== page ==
Guest Post by Max Moreland, PE Director of Operations at Traffic Data Inc.
Last summer, Traffic Data Inc. (TDI) was contacted about gathering traffic data near a warehouse in suburban Minneapolis. Construction was necessary behind the warehouse and the only access to the land was through the warehouse parking lot. Naturally, the warehouse owner was concerned about the impact of this new truck traffic on their existing traffic operations.
As most readers know, TDI has collected traffic at many sites for many variations – peak hour, 13-hour, 16-hour, 24-hour, 48-hour, and even the occasional 96-hour count. This project initially sounded no different than other pretty standard data collection efforts for a standard traffic study. However, we were surprised when the owner of the warehouse was concerned about the traffic for every day of the week in addition to the potential for back-ups at the nearby railroad crossing. Doing the quick math, that meant we were being asked for a 168-hour count!
I had already started packing my tent and lawn chair to camp out at the site for week, when we realized we had a better option. At the time, we were working on our new COUNTcam camera systems and trying to determine just how long we could deploy them recording in the field. Our tests on the COUNTcam 100 had been successful for over 100 hours and our newly developed COUNTcam 200 was expected to have a longer timeline. However, we had not field tested this version.
We set up COUNTcam 200’s at two locations to capture traffic operations; one at the warehouse driveway access onto the public roadway and one at the parking lot within the site. We aligned the camera at the warehouse driveway intersection to be able to see the nearby railroad crossing.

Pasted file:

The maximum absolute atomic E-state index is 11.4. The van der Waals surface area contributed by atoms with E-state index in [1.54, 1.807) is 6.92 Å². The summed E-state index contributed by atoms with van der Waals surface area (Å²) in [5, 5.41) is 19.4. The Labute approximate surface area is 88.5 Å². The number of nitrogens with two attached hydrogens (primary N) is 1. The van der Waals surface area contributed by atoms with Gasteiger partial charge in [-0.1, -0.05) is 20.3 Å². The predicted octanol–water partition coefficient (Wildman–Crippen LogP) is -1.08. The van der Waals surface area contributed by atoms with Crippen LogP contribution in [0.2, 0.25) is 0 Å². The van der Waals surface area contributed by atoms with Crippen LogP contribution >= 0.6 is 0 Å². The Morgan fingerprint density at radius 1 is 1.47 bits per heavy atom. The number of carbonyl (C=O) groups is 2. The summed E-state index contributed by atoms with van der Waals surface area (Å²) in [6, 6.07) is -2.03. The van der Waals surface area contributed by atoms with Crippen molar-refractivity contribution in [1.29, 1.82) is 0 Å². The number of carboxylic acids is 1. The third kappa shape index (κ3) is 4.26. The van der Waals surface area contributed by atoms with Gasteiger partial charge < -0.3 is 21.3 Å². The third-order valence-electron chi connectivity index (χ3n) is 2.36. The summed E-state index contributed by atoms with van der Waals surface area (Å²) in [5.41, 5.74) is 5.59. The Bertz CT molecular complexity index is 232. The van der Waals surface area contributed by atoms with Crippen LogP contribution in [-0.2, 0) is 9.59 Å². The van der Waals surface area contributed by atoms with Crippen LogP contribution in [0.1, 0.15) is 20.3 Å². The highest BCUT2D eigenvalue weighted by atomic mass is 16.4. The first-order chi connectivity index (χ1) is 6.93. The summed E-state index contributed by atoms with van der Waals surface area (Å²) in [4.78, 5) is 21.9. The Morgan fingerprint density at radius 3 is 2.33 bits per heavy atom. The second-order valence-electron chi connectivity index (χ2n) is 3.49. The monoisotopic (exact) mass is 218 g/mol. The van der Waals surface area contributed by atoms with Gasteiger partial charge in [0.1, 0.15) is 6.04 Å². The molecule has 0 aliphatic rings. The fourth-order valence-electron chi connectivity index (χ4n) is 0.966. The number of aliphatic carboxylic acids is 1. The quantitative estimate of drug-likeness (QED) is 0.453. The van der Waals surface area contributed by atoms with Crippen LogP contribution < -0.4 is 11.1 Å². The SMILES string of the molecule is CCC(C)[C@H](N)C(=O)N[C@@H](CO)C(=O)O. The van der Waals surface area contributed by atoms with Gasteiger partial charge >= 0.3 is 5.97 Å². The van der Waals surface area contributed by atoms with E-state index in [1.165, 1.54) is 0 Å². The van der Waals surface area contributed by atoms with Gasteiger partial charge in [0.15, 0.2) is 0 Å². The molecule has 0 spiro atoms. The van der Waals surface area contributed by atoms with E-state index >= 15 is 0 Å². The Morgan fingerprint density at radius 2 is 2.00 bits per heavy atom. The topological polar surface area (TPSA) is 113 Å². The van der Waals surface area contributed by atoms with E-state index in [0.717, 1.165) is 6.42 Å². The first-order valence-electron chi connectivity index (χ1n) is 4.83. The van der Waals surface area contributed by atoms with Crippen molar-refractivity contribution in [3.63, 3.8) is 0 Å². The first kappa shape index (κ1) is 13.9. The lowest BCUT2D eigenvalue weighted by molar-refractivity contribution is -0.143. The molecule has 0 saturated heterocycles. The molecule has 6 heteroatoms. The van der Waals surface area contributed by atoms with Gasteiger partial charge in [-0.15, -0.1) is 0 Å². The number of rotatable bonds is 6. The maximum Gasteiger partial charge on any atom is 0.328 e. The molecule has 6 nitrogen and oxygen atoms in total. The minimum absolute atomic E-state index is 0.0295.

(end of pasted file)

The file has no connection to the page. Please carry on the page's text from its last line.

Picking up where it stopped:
The field test was successful beyond our expectations. Here’s what we learned:
- The COUNTcam 200 was appropriately named. We easily captured the weeks’ worth of data needed for this project and subsequent tests showed the ability to record at least 200 hours. (FYI – we now have the COUNTcam 360 which can record for over two weeks!)
- The camera can be used for more than recording traffic operations alone. In this case, we recorded the operations at the intersection and observed operations associated with the railroad crossing (we determined how many trains per week and the queues on the road due to the train).
- The variation in traffic from day to day was over ten percent. During the p.m. peak hour, that variation increased to over 30 percent. These results help solidify our decision to start collecting two days worth of turning movement counts as part of our standard traffic impact study process.
- Weekend traffic is vastly different from weekday traffic, particularly in an area with warehouses such as this one. We expected differences and it was interesting to see the variations in the amount, direction, and peak times of traffic.
Perhaps the key lesson was how much more can be done using cameras to capture traffic. A project like this was either unthinkable or extremely expensive just a few years ago. Now we can do something like this efficiently and have it be cost effective.
Incidentally, the data we gathered helped show the warehouse owner that traffic at the public road intersection and internally to the parking lot would not be significantly impacted by the construction traffic. Everyone (construction group, warehouse owner, and governing agency) was very happy to have such a great base of traffic data.
Always very interesting to read about the workings of other traffic companies. Given the peak hour variation that you noted, you said that you are now collecting two days worth of turning movements. How do you then determine what to use as a base for the analysis? Both days (low / high scenarios), an average of the two?
Yury – We typically use the average of the peak hours in our analysis, but will also analyze the highest peak hour if there is significant variance. That’s a judgment call by the engineer doing the study. Mike